World War III? NATO head claims individual NATO countries could send troops into Ukraine

French President Emmanuel Macron, right, shakes hands with NATO Secretary General Jens Stoltenberg before their talks Wednesday, June 28, 2023, at the Élysée Palace in Paris. (AP Photo/Christophe Ena)
By Dénes Albert
3 Min Read

NATO has no plans to send troops to Ukraine, but individual decisions by each country do not require unanimous support from all member states, Jens Stoltenberg, the NATO’s secretary general, told the AP news agency on Tuesday.

“Any decision to send NATO troops requires the unanimous support of all member countries, whereas individual decisions by individual countries do not require such unanimous support,” Stoltenberg explained.

However, for now, he is ruling out NATO troops in Ukraine, saying, “NATO allies are providing unprecedented support to Ukraine. We have done that since 2014 and stepped up after the full-scale invasion. But there are no plans for NATO combat troops on the ground in Ukraine.”

His comments on troop deployments signal that some Western nations may be inching towards a direct conflict with Russia. In such a scenario, French soldiers, for example, could be fighting Russian troops on the frontline of Ukraine, although not under the official banner of NATO. The move signals the conflict could reach a potentially new and far more dangerous phase.

While the NATO secretary general ruled out sending troops at the Alliance level, he also pointed out that “this is a war of aggression by Russia against Ukraine, blatantly violating international law.”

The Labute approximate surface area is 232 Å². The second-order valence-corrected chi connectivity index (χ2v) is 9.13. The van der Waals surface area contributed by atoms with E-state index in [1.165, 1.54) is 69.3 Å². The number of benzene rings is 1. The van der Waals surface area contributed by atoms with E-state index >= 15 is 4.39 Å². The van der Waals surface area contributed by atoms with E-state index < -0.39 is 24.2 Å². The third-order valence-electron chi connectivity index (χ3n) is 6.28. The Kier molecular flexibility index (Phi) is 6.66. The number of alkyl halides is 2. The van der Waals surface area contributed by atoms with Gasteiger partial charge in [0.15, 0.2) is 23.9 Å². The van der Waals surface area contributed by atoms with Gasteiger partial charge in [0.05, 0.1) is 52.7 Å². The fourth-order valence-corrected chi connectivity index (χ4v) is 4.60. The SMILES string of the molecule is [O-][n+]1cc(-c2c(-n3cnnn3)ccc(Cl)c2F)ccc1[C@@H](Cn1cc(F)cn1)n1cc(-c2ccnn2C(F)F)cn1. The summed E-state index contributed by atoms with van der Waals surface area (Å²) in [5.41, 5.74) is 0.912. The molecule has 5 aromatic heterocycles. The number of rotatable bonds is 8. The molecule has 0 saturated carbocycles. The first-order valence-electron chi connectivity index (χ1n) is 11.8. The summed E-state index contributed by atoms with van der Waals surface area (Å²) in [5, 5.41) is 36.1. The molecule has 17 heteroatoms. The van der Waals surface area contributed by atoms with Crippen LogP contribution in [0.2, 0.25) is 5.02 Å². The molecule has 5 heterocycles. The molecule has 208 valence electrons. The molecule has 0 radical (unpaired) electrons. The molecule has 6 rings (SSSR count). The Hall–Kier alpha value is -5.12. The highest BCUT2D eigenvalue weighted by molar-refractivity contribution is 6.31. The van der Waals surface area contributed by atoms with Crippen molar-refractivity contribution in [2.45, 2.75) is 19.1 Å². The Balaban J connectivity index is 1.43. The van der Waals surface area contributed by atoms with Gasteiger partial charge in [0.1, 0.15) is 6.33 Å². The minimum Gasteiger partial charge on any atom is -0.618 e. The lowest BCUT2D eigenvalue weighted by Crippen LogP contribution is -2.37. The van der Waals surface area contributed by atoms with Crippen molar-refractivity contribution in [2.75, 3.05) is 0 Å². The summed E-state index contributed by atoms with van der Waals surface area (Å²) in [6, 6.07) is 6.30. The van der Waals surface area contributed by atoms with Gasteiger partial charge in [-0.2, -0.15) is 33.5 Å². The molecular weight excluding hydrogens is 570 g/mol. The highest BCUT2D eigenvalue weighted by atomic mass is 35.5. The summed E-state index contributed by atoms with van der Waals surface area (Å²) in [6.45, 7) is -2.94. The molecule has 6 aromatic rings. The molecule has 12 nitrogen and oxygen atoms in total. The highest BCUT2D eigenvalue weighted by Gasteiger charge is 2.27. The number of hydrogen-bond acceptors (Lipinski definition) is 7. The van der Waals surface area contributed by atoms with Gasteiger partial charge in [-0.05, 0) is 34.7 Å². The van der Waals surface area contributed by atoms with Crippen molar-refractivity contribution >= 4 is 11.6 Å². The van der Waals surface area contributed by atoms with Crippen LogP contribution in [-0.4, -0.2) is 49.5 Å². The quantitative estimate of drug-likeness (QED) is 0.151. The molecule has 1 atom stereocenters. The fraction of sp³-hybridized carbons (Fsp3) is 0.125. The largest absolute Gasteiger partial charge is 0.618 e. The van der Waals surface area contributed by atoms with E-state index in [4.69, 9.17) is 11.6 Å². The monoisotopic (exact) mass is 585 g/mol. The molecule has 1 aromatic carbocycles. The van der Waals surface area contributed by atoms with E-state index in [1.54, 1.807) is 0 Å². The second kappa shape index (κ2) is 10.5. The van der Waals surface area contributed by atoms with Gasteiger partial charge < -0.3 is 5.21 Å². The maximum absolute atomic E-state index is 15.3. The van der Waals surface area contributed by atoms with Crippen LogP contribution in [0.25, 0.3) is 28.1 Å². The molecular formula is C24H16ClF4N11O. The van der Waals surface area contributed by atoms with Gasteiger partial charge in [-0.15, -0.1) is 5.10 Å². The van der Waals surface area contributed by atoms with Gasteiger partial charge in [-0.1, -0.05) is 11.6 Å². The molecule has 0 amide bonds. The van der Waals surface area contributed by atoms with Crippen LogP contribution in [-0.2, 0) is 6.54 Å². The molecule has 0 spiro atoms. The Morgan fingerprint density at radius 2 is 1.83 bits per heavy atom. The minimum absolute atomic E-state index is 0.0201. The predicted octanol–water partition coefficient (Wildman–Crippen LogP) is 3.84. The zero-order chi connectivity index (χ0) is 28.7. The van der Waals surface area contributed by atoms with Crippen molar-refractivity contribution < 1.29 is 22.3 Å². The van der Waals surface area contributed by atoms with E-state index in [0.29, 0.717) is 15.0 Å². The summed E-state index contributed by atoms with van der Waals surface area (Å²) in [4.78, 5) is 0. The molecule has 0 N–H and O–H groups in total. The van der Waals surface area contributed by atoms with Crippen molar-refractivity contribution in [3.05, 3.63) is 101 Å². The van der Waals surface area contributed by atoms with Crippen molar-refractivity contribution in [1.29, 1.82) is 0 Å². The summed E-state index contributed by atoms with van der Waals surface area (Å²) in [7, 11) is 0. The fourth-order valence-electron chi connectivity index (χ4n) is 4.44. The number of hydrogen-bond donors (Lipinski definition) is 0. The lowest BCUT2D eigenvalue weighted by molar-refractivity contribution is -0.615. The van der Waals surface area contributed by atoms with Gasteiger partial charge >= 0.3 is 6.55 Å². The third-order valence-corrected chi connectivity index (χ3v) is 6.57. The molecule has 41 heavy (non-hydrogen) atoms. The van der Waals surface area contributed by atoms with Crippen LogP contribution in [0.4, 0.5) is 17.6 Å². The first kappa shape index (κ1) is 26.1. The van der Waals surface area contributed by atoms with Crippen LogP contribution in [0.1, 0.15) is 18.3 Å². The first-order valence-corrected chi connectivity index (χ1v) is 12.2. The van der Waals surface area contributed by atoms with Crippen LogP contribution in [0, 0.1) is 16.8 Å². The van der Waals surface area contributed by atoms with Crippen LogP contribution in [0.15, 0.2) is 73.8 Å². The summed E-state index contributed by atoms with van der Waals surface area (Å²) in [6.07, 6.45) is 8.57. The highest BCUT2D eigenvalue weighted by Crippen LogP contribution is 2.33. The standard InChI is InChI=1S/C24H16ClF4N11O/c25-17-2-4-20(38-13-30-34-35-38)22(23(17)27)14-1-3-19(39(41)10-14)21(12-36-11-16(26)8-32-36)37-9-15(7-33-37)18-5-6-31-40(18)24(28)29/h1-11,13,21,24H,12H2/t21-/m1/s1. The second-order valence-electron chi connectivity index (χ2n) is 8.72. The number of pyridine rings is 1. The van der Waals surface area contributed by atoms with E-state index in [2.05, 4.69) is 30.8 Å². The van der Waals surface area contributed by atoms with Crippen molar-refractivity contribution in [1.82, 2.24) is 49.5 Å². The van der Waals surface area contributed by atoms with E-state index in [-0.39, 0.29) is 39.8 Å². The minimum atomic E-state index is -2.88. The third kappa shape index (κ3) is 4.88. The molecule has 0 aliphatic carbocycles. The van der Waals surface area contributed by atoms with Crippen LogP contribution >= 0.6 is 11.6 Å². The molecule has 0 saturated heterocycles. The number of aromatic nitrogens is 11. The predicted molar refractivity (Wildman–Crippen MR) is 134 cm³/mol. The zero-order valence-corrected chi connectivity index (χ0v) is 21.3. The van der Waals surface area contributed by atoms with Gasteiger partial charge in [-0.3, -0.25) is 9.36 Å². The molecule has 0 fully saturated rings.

“According to international law, Ukraine of course has the right to self-defense, and we have the right to support them in upholding that right,” Stoltenberg continued.

He stressed that NATO, as an alliance, does not provide Ukraine with lethal weapons, but provides other forms of assistance, such as medicines, uniforms and winter equipment. However, the alliance’s member states also send weapons and ammunition on a bilateral basis or in groups.

French President Emmanuel Macron said on Tuesday that sending troops to Ukraine could not be ruled out.

“There is no consensus at this point on formally sending troops on the ground,” Macron said, although he did not say which countries were considering sending troops. Ukrainian President Volodymyr Zelensky said at a press conference in Kyiv on Sunday that Kyiv was not in talks with its partners to deploy troops on Ukrainian territory.

A number of NATO member states rushed to deny that their nations could become directly involved in the conflict.

German Chancellor Olaf Scholz said that “there will be no ground troops, no soldiers on Ukrainian soil who are sent there by European states or NATO states.”

At a Tuesday meeting, the prime ministers of the Visegrád Group, consisting of Czechia, Hungary, Poland and Slovakia, also ruled out sending troops to Ukraine.

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